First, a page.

Prerequisite Approach to Learning Assistance: Remedial Courses

The following is an excerpt from my book, "Access at the crossroads" described in the left-hand column.

These classes—basic reading, elements of English, and basic arithmetic—assume students possess fundamental cognitive deficits in need of remediation. These courses focus on academic content typically covered in middle school or early high school. At most institutions, these courses are a prerequisite before students may enroll in the next course in the academic sequence (Boylan, Bonham, and Bliss, 1994). Exit competencies of remedial courses generally prepare students for subsequent enrollment in a developmental course by teaching the needed skills and knowledge. For example, successful completion of a remedial course in fundamentals of mathematics provides a student with skills needed to enroll in an intermediate algebra course. Few students could complete the fundamentals of mathematics course and have a high chance of success in a college algebra course (Boylan, 2002b).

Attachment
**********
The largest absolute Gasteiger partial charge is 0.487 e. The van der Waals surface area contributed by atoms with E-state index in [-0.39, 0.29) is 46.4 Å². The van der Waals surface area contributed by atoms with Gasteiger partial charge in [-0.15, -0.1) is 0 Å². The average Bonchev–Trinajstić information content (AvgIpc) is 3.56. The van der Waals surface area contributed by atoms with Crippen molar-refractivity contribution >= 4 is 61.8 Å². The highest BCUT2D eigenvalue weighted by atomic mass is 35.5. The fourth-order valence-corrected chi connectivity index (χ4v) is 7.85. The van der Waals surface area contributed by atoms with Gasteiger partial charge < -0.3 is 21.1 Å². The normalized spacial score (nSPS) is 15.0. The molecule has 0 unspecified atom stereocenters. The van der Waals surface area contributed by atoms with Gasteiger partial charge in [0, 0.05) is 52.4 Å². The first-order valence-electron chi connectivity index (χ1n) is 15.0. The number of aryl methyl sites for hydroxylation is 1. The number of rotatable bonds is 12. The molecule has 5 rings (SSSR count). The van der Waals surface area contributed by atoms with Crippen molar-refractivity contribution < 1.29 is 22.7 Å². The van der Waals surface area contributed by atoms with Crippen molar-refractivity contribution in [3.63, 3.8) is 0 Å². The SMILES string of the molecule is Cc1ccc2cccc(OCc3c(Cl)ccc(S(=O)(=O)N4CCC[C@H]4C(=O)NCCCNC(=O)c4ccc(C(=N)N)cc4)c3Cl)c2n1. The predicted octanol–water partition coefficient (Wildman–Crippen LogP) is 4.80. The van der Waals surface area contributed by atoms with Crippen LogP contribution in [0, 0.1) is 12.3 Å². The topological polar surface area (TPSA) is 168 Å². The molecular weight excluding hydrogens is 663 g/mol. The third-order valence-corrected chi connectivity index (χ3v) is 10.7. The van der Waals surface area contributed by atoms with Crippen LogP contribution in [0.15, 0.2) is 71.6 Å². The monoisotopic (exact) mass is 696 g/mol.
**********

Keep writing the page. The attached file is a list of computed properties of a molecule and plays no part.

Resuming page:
As described earlier in “History of Learning Assistance in U.S. Postsecondary Education,” four-year institutions offered remedial courses during the 1800s to meet the needs of students with poor or nonexistent secondary education (Maxwell, 1979). These remedial courses moved to the two-year colleges when they spread across the United States during the early 1900s (Cohen and Brawer, 2002).

Few national research studies concern the effectiveness of remedial courses. A common finding among these studies is that these courses must be more integrated into the culture of the institution and bundled with other learning assistance activities. If they are not, outcomes are mixed for most students (Kulik, Kulik, and Schwalb, 1983; Roueche and Roueche, 1993, 1999). It is unreasonable to expect to overcome years of inadequate education or ineffective student effort in high school with a single remedial course. Without the provision of remedial and developmental courses, however, students from impoverished backgrounds and poorly funded rural and urban schools have less hope for success in college.